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Overcoming Mind Blindness with Emotional Intelligence

By Dr. Travis Bradberry

When was the last time you were able to fully exhale and enjoy what’s truly important in life? I’m talking about the kind of deep reflection that sends tingles down your spine, deflating the size of your daily hassles. For me, it’s the feeling I get when I arrive home after a long day of work and gaze into the innocent eyes of my newborn son. Whatever your moments are, they are rare spots of time that leave you thinking, “This is what it’s all about.”

These days, the work-life balance scale is tilting heavily towards “work.” More than 80% of Americans average 40+ hours on the job, and half of those put in 50+ hours each week. Summer, though on its way, doesn’t look like it will be providing much relief this year. A national poll conducted by GfK Roper Public Affairs & Media shows that one third of Americans have already canceled at least one summer trip due to financial concerns. People still holding jobs want to keep them, and they’re spending more time at the office to make sure their presence is felt.

Running Blind

We all know that time spent at work is rife with stress and challenge, but few realize that blindly diving into your work actually reduces your job performance. Why?

Consider how Steve Whitley spends his workday. Steve is a seasoned project manager who starts each morning with a 10-minute cup of coffee. Actually, he spends just 30 seconds of it drinking. He squeezes massive gulps in between clicking through emails, jotting down voicemails, and rummaging through a mile-high stack of documents. Some mornings, Steve doesn’t even glance out at the panoramic view through his fourteenth story window.

Downing coffee is not a sign of mind blindness, but powering through your day without stopping to contemplate your behavior is. Steve invests little time in self-reflection and often finds himself denying his fatigue, chasing lofty goals at the expense of his health, and failing to fulfill the needs of his employees. Steve takes obsessive precautions to ensure her team doesn’t make any mistakes. At a meeting, he details tasks for each team member to accomplish the following week, and then decides to take care of half of them himself without telling a soul.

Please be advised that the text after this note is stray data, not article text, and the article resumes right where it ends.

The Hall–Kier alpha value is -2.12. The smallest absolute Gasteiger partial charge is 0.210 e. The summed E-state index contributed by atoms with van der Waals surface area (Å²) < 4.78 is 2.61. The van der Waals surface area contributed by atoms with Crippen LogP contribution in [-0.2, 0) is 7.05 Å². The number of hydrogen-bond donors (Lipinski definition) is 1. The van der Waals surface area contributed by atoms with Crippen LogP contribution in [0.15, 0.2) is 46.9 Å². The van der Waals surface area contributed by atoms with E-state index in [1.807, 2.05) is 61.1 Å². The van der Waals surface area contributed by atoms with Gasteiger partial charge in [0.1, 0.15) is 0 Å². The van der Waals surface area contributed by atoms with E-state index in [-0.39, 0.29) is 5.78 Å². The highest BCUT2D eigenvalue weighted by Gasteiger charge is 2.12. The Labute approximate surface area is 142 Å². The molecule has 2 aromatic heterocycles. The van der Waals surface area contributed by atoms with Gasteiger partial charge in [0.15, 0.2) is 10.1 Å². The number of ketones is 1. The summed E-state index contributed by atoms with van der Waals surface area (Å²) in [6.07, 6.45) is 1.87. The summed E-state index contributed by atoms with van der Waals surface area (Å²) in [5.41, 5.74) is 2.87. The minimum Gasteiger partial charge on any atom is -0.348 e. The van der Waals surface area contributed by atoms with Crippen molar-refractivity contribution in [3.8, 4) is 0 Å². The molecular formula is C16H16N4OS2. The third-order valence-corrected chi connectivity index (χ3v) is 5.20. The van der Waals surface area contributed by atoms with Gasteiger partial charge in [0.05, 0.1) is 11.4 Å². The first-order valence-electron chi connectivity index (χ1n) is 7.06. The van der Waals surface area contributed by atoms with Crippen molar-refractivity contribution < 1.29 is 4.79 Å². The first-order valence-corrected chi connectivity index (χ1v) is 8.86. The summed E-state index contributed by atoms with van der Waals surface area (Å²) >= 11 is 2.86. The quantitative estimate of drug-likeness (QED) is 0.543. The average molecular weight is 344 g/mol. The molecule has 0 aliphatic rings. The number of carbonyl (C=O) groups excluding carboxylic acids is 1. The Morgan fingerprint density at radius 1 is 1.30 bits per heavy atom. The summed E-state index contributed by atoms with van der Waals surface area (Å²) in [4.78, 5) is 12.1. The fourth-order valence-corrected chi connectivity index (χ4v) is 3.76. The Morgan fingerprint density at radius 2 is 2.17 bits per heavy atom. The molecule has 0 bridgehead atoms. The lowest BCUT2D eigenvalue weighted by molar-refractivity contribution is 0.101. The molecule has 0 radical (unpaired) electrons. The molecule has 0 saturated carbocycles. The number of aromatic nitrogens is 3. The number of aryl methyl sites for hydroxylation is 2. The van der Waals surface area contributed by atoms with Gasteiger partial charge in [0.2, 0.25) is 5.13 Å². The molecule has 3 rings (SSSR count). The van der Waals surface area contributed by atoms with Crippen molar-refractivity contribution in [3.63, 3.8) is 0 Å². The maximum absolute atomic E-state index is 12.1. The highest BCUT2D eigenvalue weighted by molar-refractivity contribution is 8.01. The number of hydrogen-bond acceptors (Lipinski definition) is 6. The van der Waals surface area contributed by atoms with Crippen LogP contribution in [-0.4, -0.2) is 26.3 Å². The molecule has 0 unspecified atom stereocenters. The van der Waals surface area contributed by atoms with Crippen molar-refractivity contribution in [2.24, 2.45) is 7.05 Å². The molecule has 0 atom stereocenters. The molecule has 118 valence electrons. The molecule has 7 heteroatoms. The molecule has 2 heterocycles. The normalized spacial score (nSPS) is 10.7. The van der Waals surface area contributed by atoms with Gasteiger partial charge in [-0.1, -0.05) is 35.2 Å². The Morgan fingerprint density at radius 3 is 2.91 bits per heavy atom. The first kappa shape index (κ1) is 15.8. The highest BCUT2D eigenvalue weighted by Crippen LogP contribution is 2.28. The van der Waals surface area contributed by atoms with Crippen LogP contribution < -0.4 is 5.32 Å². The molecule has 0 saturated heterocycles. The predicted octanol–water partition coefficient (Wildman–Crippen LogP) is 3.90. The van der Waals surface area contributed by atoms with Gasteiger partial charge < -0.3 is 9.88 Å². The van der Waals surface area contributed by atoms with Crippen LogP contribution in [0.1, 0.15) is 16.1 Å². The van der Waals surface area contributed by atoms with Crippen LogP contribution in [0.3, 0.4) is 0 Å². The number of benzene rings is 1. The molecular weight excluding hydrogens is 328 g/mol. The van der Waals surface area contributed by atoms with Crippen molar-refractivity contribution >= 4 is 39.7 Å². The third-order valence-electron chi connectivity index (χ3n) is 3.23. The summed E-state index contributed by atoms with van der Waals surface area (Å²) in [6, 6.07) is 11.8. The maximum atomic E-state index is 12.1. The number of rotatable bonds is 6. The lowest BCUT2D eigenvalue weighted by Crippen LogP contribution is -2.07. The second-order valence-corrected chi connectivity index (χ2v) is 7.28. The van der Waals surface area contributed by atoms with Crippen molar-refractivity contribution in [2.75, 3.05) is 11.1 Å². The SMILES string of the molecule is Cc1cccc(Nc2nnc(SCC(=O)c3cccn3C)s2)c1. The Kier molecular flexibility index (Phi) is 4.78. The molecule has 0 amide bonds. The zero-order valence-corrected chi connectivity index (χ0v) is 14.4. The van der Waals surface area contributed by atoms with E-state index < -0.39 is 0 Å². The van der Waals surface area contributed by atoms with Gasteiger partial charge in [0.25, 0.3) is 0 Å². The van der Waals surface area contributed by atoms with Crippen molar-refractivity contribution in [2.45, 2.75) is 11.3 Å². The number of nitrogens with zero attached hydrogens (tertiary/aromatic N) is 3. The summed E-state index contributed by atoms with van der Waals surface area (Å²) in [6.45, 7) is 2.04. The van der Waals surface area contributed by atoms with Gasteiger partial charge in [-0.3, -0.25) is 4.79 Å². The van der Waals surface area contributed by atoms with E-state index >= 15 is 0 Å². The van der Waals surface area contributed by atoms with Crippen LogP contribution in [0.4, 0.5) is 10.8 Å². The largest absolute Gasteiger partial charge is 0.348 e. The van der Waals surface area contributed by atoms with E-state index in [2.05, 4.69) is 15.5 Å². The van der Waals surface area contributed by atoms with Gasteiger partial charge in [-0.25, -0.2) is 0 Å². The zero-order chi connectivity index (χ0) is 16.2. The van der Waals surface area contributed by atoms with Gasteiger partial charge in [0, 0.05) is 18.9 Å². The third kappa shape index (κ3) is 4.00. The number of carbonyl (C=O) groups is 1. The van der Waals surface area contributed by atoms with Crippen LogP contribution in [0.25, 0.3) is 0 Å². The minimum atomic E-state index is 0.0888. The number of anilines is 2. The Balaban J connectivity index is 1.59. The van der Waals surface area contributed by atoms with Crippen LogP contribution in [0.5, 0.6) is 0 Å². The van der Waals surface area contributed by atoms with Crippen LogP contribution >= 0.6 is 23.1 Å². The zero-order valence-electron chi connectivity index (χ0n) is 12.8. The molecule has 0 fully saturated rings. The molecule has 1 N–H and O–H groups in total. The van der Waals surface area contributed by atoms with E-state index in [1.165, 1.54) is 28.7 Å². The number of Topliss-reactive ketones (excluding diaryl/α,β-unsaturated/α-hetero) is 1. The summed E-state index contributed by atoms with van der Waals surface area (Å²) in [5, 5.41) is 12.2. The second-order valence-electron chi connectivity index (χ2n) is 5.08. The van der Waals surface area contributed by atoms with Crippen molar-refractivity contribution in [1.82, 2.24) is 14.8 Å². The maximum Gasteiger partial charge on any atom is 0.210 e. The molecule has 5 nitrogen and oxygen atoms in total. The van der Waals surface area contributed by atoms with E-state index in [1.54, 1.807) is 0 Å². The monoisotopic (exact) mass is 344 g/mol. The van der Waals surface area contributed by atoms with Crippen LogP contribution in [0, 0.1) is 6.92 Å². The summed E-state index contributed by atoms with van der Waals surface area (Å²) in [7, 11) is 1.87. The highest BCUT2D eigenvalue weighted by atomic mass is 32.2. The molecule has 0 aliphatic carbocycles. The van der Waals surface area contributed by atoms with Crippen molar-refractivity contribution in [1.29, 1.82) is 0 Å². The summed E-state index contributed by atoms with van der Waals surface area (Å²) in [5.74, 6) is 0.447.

Why would Steve create this kind of stress for his team? The short answer is he’s wired to. Biologically speaking, we’re built to do one of two things in the face of a threat or danger: run really fast in the opposite direction, or stand our ground and fight like a champ. Deciding on a rational action during a heightened state of emotion is secondary to our survival instinct. In Steve’s case, he’s fighting like a champ. Any manager is going to respond to a project deadline with at least mild anxiety. Even if he isn’t completely aware of it, Steve is likely to feel that his job is threatened by the chance of failure. To make things worse, he doesn’t have control over how and when all tasks are completed.

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